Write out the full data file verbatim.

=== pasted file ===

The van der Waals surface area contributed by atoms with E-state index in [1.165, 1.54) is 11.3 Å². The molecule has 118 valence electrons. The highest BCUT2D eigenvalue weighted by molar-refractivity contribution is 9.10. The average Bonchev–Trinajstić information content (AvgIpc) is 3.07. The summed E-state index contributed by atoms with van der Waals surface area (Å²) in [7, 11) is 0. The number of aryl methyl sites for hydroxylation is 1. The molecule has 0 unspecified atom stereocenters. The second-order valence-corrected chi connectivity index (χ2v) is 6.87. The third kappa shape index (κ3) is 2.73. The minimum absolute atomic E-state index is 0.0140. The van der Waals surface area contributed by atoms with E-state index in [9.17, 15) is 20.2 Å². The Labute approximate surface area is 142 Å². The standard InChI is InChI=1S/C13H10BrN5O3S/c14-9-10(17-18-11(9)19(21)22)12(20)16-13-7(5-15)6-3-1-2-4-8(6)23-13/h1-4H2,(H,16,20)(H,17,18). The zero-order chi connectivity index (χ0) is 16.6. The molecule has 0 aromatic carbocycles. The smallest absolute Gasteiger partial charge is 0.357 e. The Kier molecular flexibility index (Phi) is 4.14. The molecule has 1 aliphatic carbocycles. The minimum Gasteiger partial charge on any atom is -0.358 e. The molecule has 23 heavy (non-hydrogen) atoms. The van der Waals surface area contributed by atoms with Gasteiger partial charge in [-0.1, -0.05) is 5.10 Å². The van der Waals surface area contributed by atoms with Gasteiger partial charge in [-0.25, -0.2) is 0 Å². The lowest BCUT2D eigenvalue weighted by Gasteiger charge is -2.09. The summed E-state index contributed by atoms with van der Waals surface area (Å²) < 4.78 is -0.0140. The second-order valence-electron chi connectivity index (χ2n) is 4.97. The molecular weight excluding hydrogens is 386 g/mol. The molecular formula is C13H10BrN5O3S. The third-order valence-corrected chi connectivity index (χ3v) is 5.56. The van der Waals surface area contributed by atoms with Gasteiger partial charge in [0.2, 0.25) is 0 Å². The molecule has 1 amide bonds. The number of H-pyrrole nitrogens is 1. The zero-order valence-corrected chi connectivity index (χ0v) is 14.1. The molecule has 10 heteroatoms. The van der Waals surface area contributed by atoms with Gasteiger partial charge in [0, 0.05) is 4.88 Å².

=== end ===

The van der Waals surface area contributed by atoms with E-state index in [1.165, 1.54) is 11.3 Å². The molecule has 118 valence electrons. The highest BCUT2D eigenvalue weighted by molar-refractivity contribution is 9.10. The average Bonchev–Trinajstić information content (AvgIpc) is 3.07. The summed E-state index contributed by atoms with van der Waals surface area (Å²) in [7, 11) is 0. The number of aryl methyl sites for hydroxylation is 1. The molecule has 0 unspecified atom stereocenters. The second-order valence-corrected chi connectivity index (χ2v) is 6.87. The third kappa shape index (κ3) is 2.73. The minimum absolute atomic E-state index is 0.0140. The van der Waals surface area contributed by atoms with E-state index in [9.17, 15) is 20.2 Å². The Labute approximate surface area is 142 Å². The standard InChI is InChI=1S/C13H10BrN5O3S/c14-9-10(17-18-11(9)19(21)22)12(20)16-13-7(5-15)6-3-1-2-4-8(6)23-13/h1-4H2,(H,16,20)(H,17,18). The zero-order chi connectivity index (χ0) is 16.6. The molecule has 0 aromatic carbocycles. The smallest absolute Gasteiger partial charge is 0.357 e. The Kier molecular flexibility index (Phi) is 4.14. The molecule has 1 aliphatic carbocycles. The minimum Gasteiger partial charge on any atom is -0.358 e. The molecule has 23 heavy (non-hydrogen) atoms. The van der Waals surface area contributed by atoms with Gasteiger partial charge in [-0.1, -0.05) is 5.10 Å². The van der Waals surface area contributed by atoms with Gasteiger partial charge in [-0.25, -0.2) is 0 Å². The lowest BCUT2D eigenvalue weighted by Gasteiger charge is -2.09. The summed E-state index contributed by atoms with van der Waals surface area (Å²) < 4.78 is -0.0140. The second-order valence-electron chi connectivity index (χ2n) is 4.97. The molecular weight excluding hydrogens is 386 g/mol. The molecular formula is C13H10BrN5O3S. The third-order valence-corrected chi connectivity index (χ3v) is 5.56. The van der Waals surface area contributed by atoms with Gasteiger partial charge in [0.2, 0.25) is 0 Å². The molecule has 1 amide bonds. The number of H-pyrrole nitrogens is 1. The zero-order valence-corrected chi connectivity index (χ0v) is 14.1. The molecule has 10 heteroatoms. The van der Waals surface area contributed by atoms with Gasteiger partial charge in [0, 0.05) is 4.88 Å².